Ready to stand aside and give,
Till He shall clear the way.
Ready to speak, ready to think,
Ready with heart and mind,
Ready to stand where He sees fit,
Ready His will to find.
Ready to speak, ready to warn,
Ready o’er souls to yearn,
Ready in life or ready in death,
Ready for His return.
Ready to go, ready to stay,
Ready my place to fill,
Ready for service, lowly or great,
Ready to do His will.
I hope other church pianists can use this old but wonderful hymn to enrich their music ministry at church.
Sorry for the delay in publishing this free piano congregational arrangement of Saved, Saved, Saved!
The words of this hymn carry the message of joy a Christian has in having Christ as their personal Saviour 🙂
For that reason, the music should sound happy and upbeat to support the text.
Generally…the faster or more wordy a hymn goes, the lighter the note texture (in my opinion). 😉
Why a lighter texture? Playing frequent big; heavy right hand chords (chords with 3 to 4 notes) throughout… wouldn’t allow for easy mobility; thus causing the pianist to “drag” the tempo.
The occasional full chords can still occur with a fast tempo…especially on long held words such as in measure #8 (see dotted half note for right hand). Full chords also sound nice and feel comfortable toward the end as tempo gets slower (see measures #19 & 20…right hand).
I also use occasional rests to provide more ease of hand movement as in measure #8…allows right hand time to ease into the fill-in. Same idea applies in measures 10, 15 and 17-19.
The rests just seem to create a more balanced “feel” when entering busy fill-in passages.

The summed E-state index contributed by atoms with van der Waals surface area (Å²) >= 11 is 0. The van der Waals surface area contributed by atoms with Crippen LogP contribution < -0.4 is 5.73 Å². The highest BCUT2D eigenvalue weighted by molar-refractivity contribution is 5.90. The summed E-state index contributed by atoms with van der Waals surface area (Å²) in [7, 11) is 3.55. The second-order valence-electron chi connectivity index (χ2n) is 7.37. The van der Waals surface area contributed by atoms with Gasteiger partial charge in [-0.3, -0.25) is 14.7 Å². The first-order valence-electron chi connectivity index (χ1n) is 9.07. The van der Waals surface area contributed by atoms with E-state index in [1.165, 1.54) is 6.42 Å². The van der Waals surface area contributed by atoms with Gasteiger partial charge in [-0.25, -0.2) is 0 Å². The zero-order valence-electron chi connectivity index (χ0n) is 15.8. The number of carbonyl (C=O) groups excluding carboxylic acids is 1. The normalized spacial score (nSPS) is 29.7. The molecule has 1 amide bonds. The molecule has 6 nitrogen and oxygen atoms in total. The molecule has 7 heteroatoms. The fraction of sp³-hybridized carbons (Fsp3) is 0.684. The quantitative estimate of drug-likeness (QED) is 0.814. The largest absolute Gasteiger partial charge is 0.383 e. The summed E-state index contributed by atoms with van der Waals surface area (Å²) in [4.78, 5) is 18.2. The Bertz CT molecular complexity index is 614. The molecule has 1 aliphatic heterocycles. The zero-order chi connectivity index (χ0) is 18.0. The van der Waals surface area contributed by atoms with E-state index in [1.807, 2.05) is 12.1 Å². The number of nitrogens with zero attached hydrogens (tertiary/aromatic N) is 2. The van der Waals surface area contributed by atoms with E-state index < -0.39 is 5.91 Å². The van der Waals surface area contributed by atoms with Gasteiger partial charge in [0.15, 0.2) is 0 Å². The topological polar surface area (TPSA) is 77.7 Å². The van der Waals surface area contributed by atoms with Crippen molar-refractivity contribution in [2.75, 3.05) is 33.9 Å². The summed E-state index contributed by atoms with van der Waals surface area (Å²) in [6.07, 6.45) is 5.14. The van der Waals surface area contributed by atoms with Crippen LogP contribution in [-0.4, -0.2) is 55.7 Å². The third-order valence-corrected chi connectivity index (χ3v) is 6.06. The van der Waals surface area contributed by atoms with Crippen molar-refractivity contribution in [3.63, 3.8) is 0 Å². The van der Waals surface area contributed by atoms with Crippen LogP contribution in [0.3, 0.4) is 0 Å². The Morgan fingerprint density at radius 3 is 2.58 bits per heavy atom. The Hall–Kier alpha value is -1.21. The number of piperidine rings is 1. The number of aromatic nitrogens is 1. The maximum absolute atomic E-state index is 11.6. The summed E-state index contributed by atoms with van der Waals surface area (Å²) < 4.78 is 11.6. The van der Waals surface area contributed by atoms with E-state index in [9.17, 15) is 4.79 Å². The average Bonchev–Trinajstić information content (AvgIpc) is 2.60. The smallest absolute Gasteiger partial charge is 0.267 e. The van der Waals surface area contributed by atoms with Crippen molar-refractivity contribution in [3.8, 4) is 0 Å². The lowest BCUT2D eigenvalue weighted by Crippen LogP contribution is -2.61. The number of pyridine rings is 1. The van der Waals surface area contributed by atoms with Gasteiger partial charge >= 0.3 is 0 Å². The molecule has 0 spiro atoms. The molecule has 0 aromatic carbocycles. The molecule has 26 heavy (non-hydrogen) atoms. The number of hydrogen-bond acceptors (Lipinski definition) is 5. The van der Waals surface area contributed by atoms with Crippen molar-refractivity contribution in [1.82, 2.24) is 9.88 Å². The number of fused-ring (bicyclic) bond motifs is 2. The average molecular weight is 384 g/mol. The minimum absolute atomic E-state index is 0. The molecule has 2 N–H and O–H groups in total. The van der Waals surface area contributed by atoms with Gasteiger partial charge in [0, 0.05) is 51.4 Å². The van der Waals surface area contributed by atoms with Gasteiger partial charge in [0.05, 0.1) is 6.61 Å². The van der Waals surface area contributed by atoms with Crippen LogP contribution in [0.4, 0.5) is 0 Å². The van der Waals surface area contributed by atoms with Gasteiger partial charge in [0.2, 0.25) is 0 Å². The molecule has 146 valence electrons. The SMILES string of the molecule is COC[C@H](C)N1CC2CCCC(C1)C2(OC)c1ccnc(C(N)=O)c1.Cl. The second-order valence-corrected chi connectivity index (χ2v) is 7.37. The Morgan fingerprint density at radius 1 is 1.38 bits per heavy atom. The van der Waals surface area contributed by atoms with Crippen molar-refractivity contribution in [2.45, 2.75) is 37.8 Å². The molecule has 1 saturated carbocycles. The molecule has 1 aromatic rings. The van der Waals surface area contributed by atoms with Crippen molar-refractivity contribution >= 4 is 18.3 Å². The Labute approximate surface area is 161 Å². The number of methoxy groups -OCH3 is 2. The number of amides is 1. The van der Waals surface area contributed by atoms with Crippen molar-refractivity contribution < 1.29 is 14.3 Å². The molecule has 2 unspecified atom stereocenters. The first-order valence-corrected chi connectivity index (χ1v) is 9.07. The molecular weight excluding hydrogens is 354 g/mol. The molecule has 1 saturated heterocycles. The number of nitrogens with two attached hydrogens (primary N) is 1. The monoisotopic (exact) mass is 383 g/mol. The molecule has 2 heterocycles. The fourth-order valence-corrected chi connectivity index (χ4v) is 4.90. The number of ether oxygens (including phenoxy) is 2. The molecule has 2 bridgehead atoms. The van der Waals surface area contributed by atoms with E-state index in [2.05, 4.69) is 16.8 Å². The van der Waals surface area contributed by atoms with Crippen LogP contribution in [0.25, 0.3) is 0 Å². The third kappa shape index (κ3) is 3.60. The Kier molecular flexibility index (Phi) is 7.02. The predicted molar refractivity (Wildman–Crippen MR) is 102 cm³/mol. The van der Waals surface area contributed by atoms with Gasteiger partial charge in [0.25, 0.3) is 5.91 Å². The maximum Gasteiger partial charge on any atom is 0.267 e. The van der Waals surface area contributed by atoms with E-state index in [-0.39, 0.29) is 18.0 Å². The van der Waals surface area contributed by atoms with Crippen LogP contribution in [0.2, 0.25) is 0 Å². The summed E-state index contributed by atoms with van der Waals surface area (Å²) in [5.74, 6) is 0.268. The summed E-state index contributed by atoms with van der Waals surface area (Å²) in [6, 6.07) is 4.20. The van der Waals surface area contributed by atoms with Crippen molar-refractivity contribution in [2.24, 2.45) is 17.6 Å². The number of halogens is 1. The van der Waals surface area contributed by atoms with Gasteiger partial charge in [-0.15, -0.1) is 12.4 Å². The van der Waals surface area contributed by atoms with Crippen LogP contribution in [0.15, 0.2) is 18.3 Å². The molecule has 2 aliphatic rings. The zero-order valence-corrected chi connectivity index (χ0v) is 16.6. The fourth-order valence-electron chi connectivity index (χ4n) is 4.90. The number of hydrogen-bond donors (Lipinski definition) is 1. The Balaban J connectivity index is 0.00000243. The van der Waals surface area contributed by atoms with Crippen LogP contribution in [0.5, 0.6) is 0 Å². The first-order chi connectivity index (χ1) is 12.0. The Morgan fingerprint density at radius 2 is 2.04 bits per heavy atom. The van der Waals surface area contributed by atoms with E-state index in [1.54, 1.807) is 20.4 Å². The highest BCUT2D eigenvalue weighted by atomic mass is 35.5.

You’ll notice I use a lot of eighth notes in groups of 3’s to drive the majority of the first verse and chorus. I would change fill-in rhythms on the remaining verses to give my hands a break! 😉 Well…actually it also sounds nicer to use a variety of fill-ins for a fresher sound.
I’m thinking of a couple interpretation tips to share as well.
Hmmm….sounds like another post in the works for Saved, Saved, Saved!
Click on song title below to download your FREE copy of Saved! Saved! Saved! (one verse and chorus)
Just curious…what seems to be one of the most awkward hymns for you as a church pianist to play for congregational singing?
As soon as I collect a sizable list (at least 10)…I will number them and draw a number out of the hat and write a free congregational piano arrangement of that particular hymn. *Please: One hymn suggestion per person
Special note: Please only choose hymns that are in the public domain.
Here’s how a public domain hymn may appear
Public domain hymn
*Sometimes a public domain hymn will have no credits at the bottom like this:
One of my readers requested fill-in ideas for the song But Until Then. I already shared fill-in ideas for the verse in a previous article HERE.
The chorus of But Until Then may be a challenge for church pianists who don’t feel comfortable improvising. The fill-in notes are what give the music a forward motion; adding life to the hymn…IF the fill-in notes are rhythmically correct 😉
Since this particular hymn is under copyright…I’m limited on what I can share according to the US Copyright Office.
Notwithstanding the provisions of sections 106 and 106A, the fair use of a copyrighted work, including such use by reproduction in copies or phonorecords or by any other means specified by that section, for purposes such as criticism, comment, news reporting, teaching (including multiple copies for classroom use), scholarship, or research, is not an infringement of copyright.
The amount being considered “fair use” is up for debate but I try to stay on the conservative side of usage which explains why I presented a “cut and paste” layout of only the long held words.